Owning or managing a business involves more than just the big picture. With important information coming in and going out on a day-to-day basis, it can be a challenge to keep track of important documents. From hospitals to financial firms to small businesses, no organization is too big or too small for a proper records management plan. When it comes to your records retention scheduling, is your business up-to-date?
A proper records retention schedule primarily keeps your business compliant, but also helps make information easy to locate and retrieve for legal discovery and for disposal at the end of their life.
Here are 4 things to know about your records retention schedule:
1. It’s all about order. Retention schedules thrive on organization, and a records management company keeps information indexed for easy managing and retrieval. This means documents like contracts, leases, tax records, healthcare information, invoices and more are stored with their appropriate retention dates. Remember, even the most organized file cabinet can’t actively keep track of your records’ lifecycle.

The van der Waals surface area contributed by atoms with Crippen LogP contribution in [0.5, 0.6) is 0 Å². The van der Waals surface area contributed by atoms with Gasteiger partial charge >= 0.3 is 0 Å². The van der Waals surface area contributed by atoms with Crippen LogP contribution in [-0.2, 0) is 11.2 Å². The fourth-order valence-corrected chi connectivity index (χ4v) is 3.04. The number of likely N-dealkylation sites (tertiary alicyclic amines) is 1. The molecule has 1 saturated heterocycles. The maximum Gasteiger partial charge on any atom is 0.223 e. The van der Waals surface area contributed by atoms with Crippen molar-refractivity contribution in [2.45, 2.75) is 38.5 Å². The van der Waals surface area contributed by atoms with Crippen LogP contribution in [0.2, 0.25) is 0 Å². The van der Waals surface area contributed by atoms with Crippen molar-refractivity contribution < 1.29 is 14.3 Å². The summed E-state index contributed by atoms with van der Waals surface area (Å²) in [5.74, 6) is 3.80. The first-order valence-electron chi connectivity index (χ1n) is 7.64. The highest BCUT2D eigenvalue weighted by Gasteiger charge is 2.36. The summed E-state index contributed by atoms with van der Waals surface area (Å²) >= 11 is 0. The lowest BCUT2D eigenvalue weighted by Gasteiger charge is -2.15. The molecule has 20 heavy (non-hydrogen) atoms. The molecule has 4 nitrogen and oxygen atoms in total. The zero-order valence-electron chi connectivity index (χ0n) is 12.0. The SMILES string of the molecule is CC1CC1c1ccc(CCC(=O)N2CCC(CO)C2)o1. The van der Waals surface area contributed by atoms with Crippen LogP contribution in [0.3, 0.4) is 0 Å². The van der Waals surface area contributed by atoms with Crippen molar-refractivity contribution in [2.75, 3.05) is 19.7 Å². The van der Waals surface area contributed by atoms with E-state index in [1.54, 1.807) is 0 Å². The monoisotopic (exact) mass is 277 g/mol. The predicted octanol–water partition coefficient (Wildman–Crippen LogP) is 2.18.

2. Electronic counts too. Records are records, even when they are in digital format. If you choose to scan and electronically store certain documents, your document management company can manage retention schedules for imaged information as well as email and general correspondence.
3. Plan for destruction. One of the most essential aspects of a retention schedule are document destruction dates. By having clear dates for when to destroy information, you help save your business from big financial fines, reduce storage cost by eliminating documents and cut down on office clutter from records taking up space.
4. It needs attention. To be most effective, your retention schedule needs periodic review and maintenance. Because many business owners or managers rarely have time to consider their documents’ lifecycles, a professional document management team ensures your information is up-to-date.
Some of the major reasons businesses face fines are from avoidable issues like lost, misplaced or unsaved information. Is your company vulnerable to litigation or discovery? Find out more about business records management with a strong retention schedule.